Van de Putte and Patrick both called for health care reform, although in different ways. Patrick said the government is too involved in health care.

“I want our money to come back in the terms of block grants in the state of Texas," Patrick said. "Our hands are tied in many ways. The federal government is heavily involved. We need to continue and try to provide health care for every Texan.”

Van de Putte chastised Patrick for his lack of public appearances. She said his first press conference, which happened Friday, was too little, too late.

“If voters can’t depend on their leaders to be accessible and accountable to them before their elected, then what kind of behavior will that instill when they are elected?” Van de Putte said.

Patrick said he has been accessible enough, with more than 1,300 meetings with individuals and groups across the state. He defended the rhetoric of the Republican party, which he has spoken about on the campaign trail.

“What I have been saying is the Republicans are not anti-Hispanic, anti-anyone, we are pro-border law and security,” Patrick said.

Patrick stressed his focus on protecting Texans from any dangers across the border and out of the country.

“My one responsibility is to protect the public,” Patrick said. “The DPS estimates we have 100,000 gang members here illegally. We must have legal immigration reform in Washington, but, before that comes, we must secure the border.”

Van de Putte said she also supported securing the border, but that the topic needed to be approached in a sensible manner.

“Just like many people, I am so frustrated at Washington, D.C.,” Van de Putte said. “It seems like both sides of the party is more interested in making the other side look bad than focus on what is needed. [Immigrants] need to have a pathway, they need to pay taxes, not be a criminal, be proficient in English, and they need to get in line.”

Van de Putte said, now that the media portion of her campaign was up, she had an opportunity to take her message to the people.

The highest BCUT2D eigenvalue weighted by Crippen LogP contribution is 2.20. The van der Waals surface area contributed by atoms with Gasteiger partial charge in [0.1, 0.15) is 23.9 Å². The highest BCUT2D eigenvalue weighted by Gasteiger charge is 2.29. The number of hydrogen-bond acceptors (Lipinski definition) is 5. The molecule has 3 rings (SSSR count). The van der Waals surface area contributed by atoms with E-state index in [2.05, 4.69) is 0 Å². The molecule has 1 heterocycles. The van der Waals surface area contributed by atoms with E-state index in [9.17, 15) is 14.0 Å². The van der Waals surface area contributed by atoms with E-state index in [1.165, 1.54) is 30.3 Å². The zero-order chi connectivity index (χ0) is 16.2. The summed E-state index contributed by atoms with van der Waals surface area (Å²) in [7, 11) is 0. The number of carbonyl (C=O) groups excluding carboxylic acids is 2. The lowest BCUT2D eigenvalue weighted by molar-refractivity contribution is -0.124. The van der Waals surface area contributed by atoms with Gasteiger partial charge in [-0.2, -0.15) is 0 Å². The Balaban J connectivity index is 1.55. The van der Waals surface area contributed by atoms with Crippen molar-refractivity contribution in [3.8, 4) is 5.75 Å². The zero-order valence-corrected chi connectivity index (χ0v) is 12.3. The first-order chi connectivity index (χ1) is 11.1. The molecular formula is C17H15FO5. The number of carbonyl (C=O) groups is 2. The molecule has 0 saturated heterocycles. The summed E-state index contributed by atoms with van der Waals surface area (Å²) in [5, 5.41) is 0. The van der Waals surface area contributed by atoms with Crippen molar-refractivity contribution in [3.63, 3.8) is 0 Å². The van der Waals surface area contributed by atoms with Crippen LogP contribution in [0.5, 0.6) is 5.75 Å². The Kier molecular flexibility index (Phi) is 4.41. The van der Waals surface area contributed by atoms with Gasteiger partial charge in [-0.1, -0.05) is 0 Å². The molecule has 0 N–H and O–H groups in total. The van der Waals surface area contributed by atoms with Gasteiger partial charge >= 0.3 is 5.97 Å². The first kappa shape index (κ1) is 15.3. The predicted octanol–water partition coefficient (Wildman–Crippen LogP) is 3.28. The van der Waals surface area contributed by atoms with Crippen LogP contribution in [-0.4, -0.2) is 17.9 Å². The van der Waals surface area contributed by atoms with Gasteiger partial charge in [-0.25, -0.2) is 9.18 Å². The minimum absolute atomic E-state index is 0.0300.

“Who is Leticia, what does she stand for?” Van de Putte said. “The momentum is there. It’s not just the Latino vote. I’m having a significant Republican crossover on this. Very conservative communities are coming together because they know the difference between a frivolous expense and an investment.”

Government junior Tanner Long said he was disappointed the candidates did not address each other directly.

“I would have preferred Van de Putte and Patrick,” Long said. “However, I think that Van de Putte definitely stayed on message. She conveyed her ideas that puts her in a good light that shows her issues with the Patrick campaign.”

Under a new staff and coaching regime, Texas is expected to make many changes this upcoming season. New head coach Charlie Strong looks to bring Texas back into national contention, putting pressure on the Longhorns to win big games during their 2014 campaign. Here are the top five Texas football games to watch this year as the Longhorns start a new era under Strong: 

5. Texas @ No. 20 Kansas State  (Manhattan, Kansas)

Snyder Family Stadium has always been a tough place for Texas to play, but, with a new coach and mentality, the Longhorns should keep this contest more competitive than their last two trips to Manhattan. Of Texas’ latter half of the schedule, this is the only meeting with a preseason ranked opponent. A win here would be program’s first in Manhattan since 2002 and could build momentum to help the Longhorns win all four November contests. 

4. Texas vs. No. 7 UCLA (Arlington, Texas)